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Artists Speak Out Against Pandora Royalties Structure

OKP News: CeeLo, Common, Nas, Lupe & More Speak Out Against Pandora Royalties Structure

musicFIRST artists are speaking out against the Pandora royalties structure

MusicFIRST–a 127-person roster including musicians from all genres, including OKP names like Robin Thicke, Eric Roberson, Nas, Ludacris, Common, Janelle MonĂ¥e, CeeLo Green, Lupe Fiasco, Raheem DaVaughn, and Missy Elliot. Backed by the Screen Actors Guild-American Federation of Television and Radio Artists (SAG-AFTRA), the AFL-CIO, and the NAACP, musicFIRST is rallying against the Pandora Royalties structure — more specifically, against its push for Congress to pass the Internet Radio Fairness Act (IRFA), which if passed will reduce the amount of money Pandora and other Internet radio services have to pay for music.

There are two perspectives on the legislation: Pandora’s and musicFIRST’s. In an open letter against the IRFA, musicFIRST states:

“Pandora is now enjoying phenomenal success as a Wall Street company… Why is the company asking Congress once again to step in and gut the royalties that thousands of musicians rely upon? That’s not fair and that’s not how partners work together.”

Instead of pushing for legislation, musicFIRST argues that Pandora should approach musicians directly to negotiate payments. On the other hand, Pandora makes the claim that things are not fair as they currently stand:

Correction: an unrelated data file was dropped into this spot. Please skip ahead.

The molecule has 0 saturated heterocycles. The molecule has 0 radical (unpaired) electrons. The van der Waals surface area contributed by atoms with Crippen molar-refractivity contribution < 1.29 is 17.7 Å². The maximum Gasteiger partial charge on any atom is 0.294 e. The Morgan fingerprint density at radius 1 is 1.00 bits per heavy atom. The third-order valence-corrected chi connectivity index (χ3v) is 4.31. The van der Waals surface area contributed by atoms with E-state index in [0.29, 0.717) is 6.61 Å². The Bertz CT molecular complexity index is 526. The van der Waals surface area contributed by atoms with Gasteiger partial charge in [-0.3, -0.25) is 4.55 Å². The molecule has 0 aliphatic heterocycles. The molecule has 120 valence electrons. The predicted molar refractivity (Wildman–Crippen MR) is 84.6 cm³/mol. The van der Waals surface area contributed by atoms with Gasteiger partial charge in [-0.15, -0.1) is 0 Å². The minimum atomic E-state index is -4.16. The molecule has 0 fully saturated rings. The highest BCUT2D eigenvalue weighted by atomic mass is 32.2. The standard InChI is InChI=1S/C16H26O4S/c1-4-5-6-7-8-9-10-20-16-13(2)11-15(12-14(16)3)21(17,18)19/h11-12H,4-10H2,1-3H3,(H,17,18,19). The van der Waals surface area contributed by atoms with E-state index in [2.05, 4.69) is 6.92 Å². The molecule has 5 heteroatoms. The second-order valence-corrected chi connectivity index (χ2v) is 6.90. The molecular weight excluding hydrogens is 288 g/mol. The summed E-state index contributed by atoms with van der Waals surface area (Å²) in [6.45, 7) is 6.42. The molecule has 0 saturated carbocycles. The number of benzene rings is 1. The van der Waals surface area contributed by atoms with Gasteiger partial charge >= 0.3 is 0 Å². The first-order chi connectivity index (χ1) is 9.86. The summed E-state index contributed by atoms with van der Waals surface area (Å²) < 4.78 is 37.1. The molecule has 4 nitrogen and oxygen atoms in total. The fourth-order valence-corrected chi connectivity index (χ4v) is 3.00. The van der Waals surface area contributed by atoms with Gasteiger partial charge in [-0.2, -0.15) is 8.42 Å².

“Today, the discrimination is extraordinary. In 2011, Pandora paid over 50% of revenues in performance royalties, while SiriusXM paid less than 10%. Internet radio brings millions of listeners back to music, plays the songs of tens of thousands of promising working artists, enabling them to build their audience while receiving fair compensation.”

While Pandora would like to believe that they are combatting unfairness by lobbying for IRFA, the Recording Academy (another musicFIRST supporter) believes differently. In a letter of their own, they argue that Pandora is not addressing the real inequality in the radio industry: “terrestial radio pays nothing… Radio broadcasters are the only business in America that can use another’s intellectual property without permission or compensation.” Ultimately, this whole dispute strikes me as odd. Basically, a whole bunch of rich people are trying to stay rich or get richer. Am I the only one who’s seeing it that way? What do you think of the pandora royalties structure, players? Speak your truth in the comments section.


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